There will be a nodal officer for each sabha for administrative assistance. It has been tasked with forwarding proposals for schemes and development programmes to be implemented in the area, implementation of government schemes and identify the eligible persons to avail of the benefits of such schemes.

Ward committees

The ward committee will comprise ten members, including three women, two members from the SC/ST community and two from the resident welfare associations, while three others could be from any community and intelligentsia from the warconcerned.

While these provisions were there for the last one-and-half years, the BBMP awaited the High Court’s order to form these area sabhas and ward committees. The court also reminded that without public participation, the garbage crisis or any other civic problems cannot be sorted out.

Former mayor P R Ramesh blames the successive BBMP commissioners who did nothing in the last one-and-half years to form area sabhas and ward committees.

He says, “The amendment to the KMC Act clearly says that when no recommendations are received within 90 days from the date of constitution or reconstitution of the corporation, the commissioner shall recommend names to the corporation for nomination. Is it not a matter of shame that the commissioners waited for the High Court to crack the whip?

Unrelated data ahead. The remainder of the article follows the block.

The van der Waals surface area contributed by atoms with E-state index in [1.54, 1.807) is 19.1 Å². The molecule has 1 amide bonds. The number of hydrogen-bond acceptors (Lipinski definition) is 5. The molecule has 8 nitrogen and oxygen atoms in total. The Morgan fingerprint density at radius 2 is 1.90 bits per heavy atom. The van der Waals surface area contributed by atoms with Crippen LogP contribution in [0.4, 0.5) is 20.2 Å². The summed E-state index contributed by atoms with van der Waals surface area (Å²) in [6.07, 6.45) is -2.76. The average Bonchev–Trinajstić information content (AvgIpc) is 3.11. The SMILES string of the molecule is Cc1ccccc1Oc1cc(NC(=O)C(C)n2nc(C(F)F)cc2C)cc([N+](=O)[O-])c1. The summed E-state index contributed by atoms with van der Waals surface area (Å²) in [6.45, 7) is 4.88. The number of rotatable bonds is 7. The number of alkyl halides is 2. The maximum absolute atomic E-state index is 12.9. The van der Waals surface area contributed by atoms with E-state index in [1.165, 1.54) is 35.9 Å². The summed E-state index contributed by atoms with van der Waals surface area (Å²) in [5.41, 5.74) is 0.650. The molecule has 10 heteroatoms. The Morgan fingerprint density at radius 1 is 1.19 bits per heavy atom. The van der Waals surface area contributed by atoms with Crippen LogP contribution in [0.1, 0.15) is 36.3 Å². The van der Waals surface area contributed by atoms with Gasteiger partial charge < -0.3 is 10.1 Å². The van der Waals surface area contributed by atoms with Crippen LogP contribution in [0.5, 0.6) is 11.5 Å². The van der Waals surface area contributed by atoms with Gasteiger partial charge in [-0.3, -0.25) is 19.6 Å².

Why not action be initiated against all the commissioners who were reluctant to form the area sabhas and ward committees?”

Ramesh demands that the BBMP initiate procedures to form area sabhas. “Area sabhas are as important as ward committees. While the BBMP is focusing only on ward committees, it is ignoring area sabhas for the reasons better known to the commissioner and the elected representatives.”
Corporators’ grouse
The High Court direction to form ward committees caused quite a flutter among many MLAs and corporators. During the Council meeting on January 16, Bommanahalli MLA Satish Reddy was quite vocal against it, saying that the area sabha and ward committee would render the corporators powerless. Corporators had the grouse that there is no provision for reservation to the other backward castes. They also rued the lack of powers to area sabhas and ward committees.